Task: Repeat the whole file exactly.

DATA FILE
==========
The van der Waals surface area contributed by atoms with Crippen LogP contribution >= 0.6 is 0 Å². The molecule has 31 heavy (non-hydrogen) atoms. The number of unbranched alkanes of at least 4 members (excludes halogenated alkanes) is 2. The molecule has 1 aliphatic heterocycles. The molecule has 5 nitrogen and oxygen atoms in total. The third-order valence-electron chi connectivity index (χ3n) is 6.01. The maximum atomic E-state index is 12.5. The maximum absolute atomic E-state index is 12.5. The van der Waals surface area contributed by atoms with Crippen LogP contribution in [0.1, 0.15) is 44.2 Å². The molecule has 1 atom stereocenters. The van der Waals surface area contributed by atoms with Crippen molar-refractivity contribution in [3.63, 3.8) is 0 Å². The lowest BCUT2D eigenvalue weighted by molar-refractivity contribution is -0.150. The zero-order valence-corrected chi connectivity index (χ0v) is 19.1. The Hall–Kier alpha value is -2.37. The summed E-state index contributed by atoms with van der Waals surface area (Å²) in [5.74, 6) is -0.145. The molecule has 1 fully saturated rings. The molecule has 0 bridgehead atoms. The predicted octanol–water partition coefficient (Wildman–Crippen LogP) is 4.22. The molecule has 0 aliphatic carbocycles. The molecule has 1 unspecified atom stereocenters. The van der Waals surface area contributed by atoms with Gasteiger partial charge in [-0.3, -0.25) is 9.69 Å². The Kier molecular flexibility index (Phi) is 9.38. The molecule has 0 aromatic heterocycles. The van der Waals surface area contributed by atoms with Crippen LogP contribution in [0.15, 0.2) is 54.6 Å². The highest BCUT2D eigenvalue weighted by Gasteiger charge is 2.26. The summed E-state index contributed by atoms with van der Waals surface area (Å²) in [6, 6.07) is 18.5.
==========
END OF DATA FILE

The van der Waals surface area contributed by atoms with Crippen LogP contribution >= 0.6 is 0 Å². The molecule has 31 heavy (non-hydrogen) atoms. The number of unbranched alkanes of at least 4 members (excludes halogenated alkanes) is 2. The molecule has 1 aliphatic heterocycles. The molecule has 5 nitrogen and oxygen atoms in total. The third-order valence-electron chi connectivity index (χ3n) is 6.01. The maximum atomic E-state index is 12.5. The maximum absolute atomic E-state index is 12.5. The van der Waals surface area contributed by atoms with Crippen LogP contribution in [0.1, 0.15) is 44.2 Å². The molecule has 1 atom stereocenters. The van der Waals surface area contributed by atoms with Crippen molar-refractivity contribution in [3.63, 3.8) is 0 Å². The lowest BCUT2D eigenvalue weighted by molar-refractivity contribution is -0.150. The zero-order valence-corrected chi connectivity index (χ0v) is 19.1. The Hall–Kier alpha value is -2.37. The summed E-state index contributed by atoms with van der Waals surface area (Å²) in [5.74, 6) is -0.145. The molecule has 1 fully saturated rings. The molecule has 0 bridgehead atoms. The predicted octanol–water partition coefficient (Wildman–Crippen LogP) is 4.22. The molecule has 0 aliphatic carbocycles. The molecule has 1 unspecified atom stereocenters. The van der Waals surface area contributed by atoms with Gasteiger partial charge in [-0.3, -0.25) is 9.69 Å². The Kier molecular flexibility index (Phi) is 9.38. The molecule has 0 aromatic heterocycles. The van der Waals surface area contributed by atoms with Crippen LogP contribution in [0.15, 0.2) is 54.6 Å². The highest BCUT2D eigenvalue weighted by Gasteiger charge is 2.26. The summed E-state index contributed by atoms with van der Waals surface area (Å²) in [6, 6.07) is 18.5.